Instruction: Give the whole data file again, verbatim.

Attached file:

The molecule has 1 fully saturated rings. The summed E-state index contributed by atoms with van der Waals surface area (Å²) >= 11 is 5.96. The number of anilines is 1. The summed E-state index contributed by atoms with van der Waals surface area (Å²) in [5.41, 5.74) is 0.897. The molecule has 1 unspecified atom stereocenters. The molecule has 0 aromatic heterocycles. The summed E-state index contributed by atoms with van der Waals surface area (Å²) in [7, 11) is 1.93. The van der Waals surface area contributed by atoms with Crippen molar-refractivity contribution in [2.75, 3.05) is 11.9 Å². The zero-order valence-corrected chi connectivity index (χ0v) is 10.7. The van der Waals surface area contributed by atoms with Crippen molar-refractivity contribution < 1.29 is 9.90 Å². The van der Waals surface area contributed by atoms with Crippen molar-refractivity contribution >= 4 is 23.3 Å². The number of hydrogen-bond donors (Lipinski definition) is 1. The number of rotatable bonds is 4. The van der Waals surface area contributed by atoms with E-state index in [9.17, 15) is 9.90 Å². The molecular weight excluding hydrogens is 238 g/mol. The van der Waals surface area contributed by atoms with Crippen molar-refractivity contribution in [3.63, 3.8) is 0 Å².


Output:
The molecule has 1 fully saturated rings. The summed E-state index contributed by atoms with van der Waals surface area (Å²) >= 11 is 5.96. The number of anilines is 1. The summed E-state index contributed by atoms with van der Waals surface area (Å²) in [5.41, 5.74) is 0.897. The molecule has 1 unspecified atom stereocenters. The molecule has 0 aromatic heterocycles. The summed E-state index contributed by atoms with van der Waals surface area (Å²) in [7, 11) is 1.93. The van der Waals surface area contributed by atoms with Crippen molar-refractivity contribution in [2.75, 3.05) is 11.9 Å². The zero-order valence-corrected chi connectivity index (χ0v) is 10.7. The van der Waals surface area contributed by atoms with Crippen molar-refractivity contribution < 1.29 is 9.90 Å². The van der Waals surface area contributed by atoms with Crippen molar-refractivity contribution >= 4 is 23.3 Å². The number of hydrogen-bond donors (Lipinski definition) is 1. The number of rotatable bonds is 4. The van der Waals surface area contributed by atoms with E-state index in [9.17, 15) is 9.90 Å². The molecular weight excluding hydrogens is 238 g/mol. The van der Waals surface area contributed by atoms with Crippen molar-refractivity contribution in [3.63, 3.8) is 0 Å².